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CELTIC V. PORTO. UEFA CUP FINAL 2003, SEVILLE.
Reviewed by TIM LUNN
In the end they just weren't quite good enough. Celtic showed all their strength and passion in a pulsating clash against the technical, gifted Portuguese champions, but were eventually eclipsed by a little genius with a little touch of class.
As the game unfolded, Celtic looked to be the more dominant force; strong in midfield, tenacious at the back and tireless up front. They out-muscled Porto, showing all the traits that have powered them to memorable away victories at Celta Vigo and Liverpool. Yet, amongst this show of control and possession, there was Deco, the Brazilian-born playmaker kid who the Scots never came to terms with.
The stadium, and city, had been filled with a fresh, vibrant feel all week. The opportunity for both sides to win their first ever UEFA cup filling the ground with a buoyant atmosphere of anticipation. The sweltering heat of Seville, the carnival crowd, the definitive dramatic final.
Porto forced the play early on, and was soon clear whom they looked to for inspiration. Capucho and Derlei, the ten-goal top scorer, were the two-pronged attack, working off the pivotal flair of the diminutive Deco.
A sublime flick, twist and turn left two Celts trailing and he was beautifully away, only the feet of Douglas saving the day. Moments later, class was rewarded as Alenichev's crisp volley from a lofted Deco ball was only parried and the Brazilian scored his 11th, and easiest goal of the tournament, from close range. Its arrival in the 45th minute sheer perfection or disaster, depending on your allegiance.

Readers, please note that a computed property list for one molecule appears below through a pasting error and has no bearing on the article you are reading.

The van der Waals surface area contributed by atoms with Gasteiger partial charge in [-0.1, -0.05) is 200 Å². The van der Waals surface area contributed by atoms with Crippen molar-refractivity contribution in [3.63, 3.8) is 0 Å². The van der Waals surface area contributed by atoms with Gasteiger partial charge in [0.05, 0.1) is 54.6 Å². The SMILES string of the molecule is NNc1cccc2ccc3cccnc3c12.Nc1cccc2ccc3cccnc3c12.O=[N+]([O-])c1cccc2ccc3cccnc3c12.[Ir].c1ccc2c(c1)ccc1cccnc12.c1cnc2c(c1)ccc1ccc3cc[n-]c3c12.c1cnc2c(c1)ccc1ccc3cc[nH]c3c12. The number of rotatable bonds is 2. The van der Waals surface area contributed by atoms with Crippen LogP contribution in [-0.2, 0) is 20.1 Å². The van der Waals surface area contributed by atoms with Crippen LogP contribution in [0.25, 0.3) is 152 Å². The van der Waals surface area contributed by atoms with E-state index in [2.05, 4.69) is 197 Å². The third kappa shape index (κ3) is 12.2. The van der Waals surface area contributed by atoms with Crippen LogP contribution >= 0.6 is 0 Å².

Deco was the player of the half. His touch, vision and confidence shone out as he orchestrated everything that was good in the match. Celtic just didn't have an answer to his unique ability to find space and play the killer ball.
No sooner had breath been regained in the break, then the cauldron exploded to life again. Larsson rose majestically to meet an Agathe cross, and angled a perfect header past the statuesque Baia. The Estadio Olympico shook as a sea of hoops danced deliriously. Yet, joy soon turned to vunerability. 'That man' turned and split the defence effortlessly with an incisive ball, Balde was nowhere, Myallby hesitated, and the Russian winger Alenichev finished with aplomb.
But there was still no let-up. 120 seconds passed before Thompson swung over a sweet left foot cross. Jorge 'the animal' Costa stood dumbstruck as Henrik the Swede rose unchallenged to arch backwards and plant a sweet header past the hapless dive of keeper. 2-2 with 30 minutes to go.
Now, games like this demand a strong referee; a Collina-clone with presence and intelligence. Instead we got Michel Lubos, a naïve Slovakian with limited knowledge of European football indelible traits. The Porto theatrics now became the focus of the game. A simple foul brought with it four rolls across the pitch. Bobo Balde's rash tackled led to a roll, skip, song, dance, mini-pitch invasion and pirouette from the kit man! Judgements were impaired and contact exaggerated, as the Bhoys were reacquainted with the Eurotrash habit of elaborated injury.
The game struggled and stumbled through to full-time via a series of whistles, few real chances, and minimal physical contact.
The magic sponge, heat rub and impassioned instructions were administered before the final surge. But the tired minds and limbs were soon snapped back into action. Bobo the clown lunged, missed and was deservedly shown the red card. Never has anyone received such a warm applause for such a significant error.
And then it came. Through the toil, effort and passion of both sides emerged the cruellest of finishes - the error. Deco's slide rule ball was mishandled by Douglas, and fell to Derlei. He skipped past McNamara and thumped a rasping shot. As it hit the net, the Celtic players collapsed by the dozen. The final nail in their Andalucian dream.
A bridge too far for O'Neill's men. They matched Porto in every department and exceeded in many. Yet, as many other British sides have found in Europe this season, they just did not have that extra bit of quality.
The beauty and cruelty of the game never better reflected than in the faces of Mourinho and O'Neill respectively. As the Portuguese celebrated jubilantly in a haze of blue and white tickertape, the Celtic manager stood, hands on hips, just a few yards away, the evident anguish of defeat subtly mixed with an enduring sense of pride. And just a thought for what he could achieve with a little piece of Brazilian magic in his midfield.